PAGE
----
I am a numbers guy. I thoroughly believe that advanced metrics should be embraced more by major league managers because when used correctly, they will help a team win. Jim Leyland laughed in the face of sabermetrics. For this, I will always have a minor frustration with him. At the same time, he focused on something that I think is critically undervalued in professional sports today: team chemistry. Leyland would always let the players police themselves around the clubhouse. He never felt the need to spend much time in there because he trusted that the players would be able to handle themselves together. All of his teams in Detroit (minus the dreadful 2008 team) played with an identity that showed they cared more about the overall results than their personal statistics. He always managed with a laid back style, but this was always because he believed in staying calm. On the bench, he always acted as the calming force to look up to. He believed that panic was the worst way to handle a baseball team. If Leyland was calm, then the whole team would follow suit in any given situation.
While Leyland was calm and collected on the bench, he always had that fire and passion for the game burning inside of him. Leyland cared about the game, and cared even more about the Detroit Tigers. This was always imminent in his post game interviews. I can recall many post game interviews where he has been heated over certain things and even more instances where he has broken down and cried. His emotions rubbed off on all of his players. He cared for his players, and his players clearly cared for him. Many times I can remember different players, whether it be superstar Miguel Cabrera or perennial utility man Don Kelly, saying that they wanted to win a certain game for Leyland. A League of their Own taught me that there is no crying in baseball, but I can definitely make an exception in Jimmy’s case.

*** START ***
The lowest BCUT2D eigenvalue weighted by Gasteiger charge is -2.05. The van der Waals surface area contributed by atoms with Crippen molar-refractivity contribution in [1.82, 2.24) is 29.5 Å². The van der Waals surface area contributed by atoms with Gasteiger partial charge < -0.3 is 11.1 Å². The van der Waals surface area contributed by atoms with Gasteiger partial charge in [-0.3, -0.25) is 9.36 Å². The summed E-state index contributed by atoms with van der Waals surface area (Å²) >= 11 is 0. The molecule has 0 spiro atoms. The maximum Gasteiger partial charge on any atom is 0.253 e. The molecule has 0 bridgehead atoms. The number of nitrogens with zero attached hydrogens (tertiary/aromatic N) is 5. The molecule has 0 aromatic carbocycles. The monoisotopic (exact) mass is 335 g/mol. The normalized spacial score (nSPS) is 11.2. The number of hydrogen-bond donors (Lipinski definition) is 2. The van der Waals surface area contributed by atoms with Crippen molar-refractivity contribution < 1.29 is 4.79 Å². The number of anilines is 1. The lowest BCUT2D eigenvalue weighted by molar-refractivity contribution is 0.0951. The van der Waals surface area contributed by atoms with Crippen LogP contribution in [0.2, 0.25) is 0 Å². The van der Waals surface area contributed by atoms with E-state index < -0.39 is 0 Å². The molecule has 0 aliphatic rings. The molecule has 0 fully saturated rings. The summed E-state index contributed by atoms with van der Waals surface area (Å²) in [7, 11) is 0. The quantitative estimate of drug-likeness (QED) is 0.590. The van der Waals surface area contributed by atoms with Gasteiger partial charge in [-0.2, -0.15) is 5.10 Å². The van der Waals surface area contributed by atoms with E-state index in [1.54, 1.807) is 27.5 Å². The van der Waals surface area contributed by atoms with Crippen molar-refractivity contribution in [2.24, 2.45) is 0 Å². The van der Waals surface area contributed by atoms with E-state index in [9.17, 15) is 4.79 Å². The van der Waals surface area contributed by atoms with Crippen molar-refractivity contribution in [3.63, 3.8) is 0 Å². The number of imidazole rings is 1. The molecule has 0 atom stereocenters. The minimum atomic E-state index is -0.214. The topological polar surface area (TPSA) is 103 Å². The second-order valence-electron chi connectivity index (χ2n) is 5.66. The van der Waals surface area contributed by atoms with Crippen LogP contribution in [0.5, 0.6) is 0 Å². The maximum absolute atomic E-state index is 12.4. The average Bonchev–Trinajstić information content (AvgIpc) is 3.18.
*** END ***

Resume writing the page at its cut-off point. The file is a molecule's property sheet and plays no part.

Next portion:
People have always and will always try and point out Jim Leyland’s managerial flaws, but something that no one can argue with is the amount of success he has had throughout his career. There is no such thing as a perfect manager. If you are a fan that is waiting for one, then you might as well stop following sports all together. Despite not winning a World Series in Detroit, the success that Leyland had in his eight years is almost unparalleled. Four playoff appearances, three division titles, and two World Series appearances is spectacular. Obviously sending him out with a World Series win in Detroit would’ve been amazing, but that narrative shouldn’t cloud all of the other achievements that the Tigers celebrated in his tenure. The way the season ended stunk. Everyone knows that, including Jim Leyland. He also knew that no matter what happened, he was done managing and nothing was going to change his mind. So after eight seasons, we bid him adieu.
Jim Leyland always said that you can’t quantify team chemistry, so today I’ll put my own little twist on that quote. You can’t quantify all of the the amazing things that Jim Leyland did for the Detroit Tigers. Although he will still be involved with the front office of the organization, it won’t be the same seeing someone else standing on the top step of the Tigers dugout, no matter who it may be. To some all of this up, I want to personally say thank you, Jim Leyland. Thank you for bringing baseball back to Detroit. Thank you for putting up with all of the scrutiny you took for your lineups and bullpen usage through the years. Thank you for all of your baseball lessons that can be attributed to everyday life. Thank you for making me laugh by moonwalking during celebrations and smoking like a chimney no matter where you were at. Thank you for everything that you did in your eight years in Detroit, both the major accomplishments, and the small Leyland-isms. It feels like yesterday that the Tigers made the much anticipated announcement that Jim Leyland had been hired. I guess the old cliche is true; time really does fly when you’re having fun, and these past eight seasons have been great fun if you’re a fan of the Detroit Tigers. Farewell, skipper, and one more final thank you for your time in Detroit.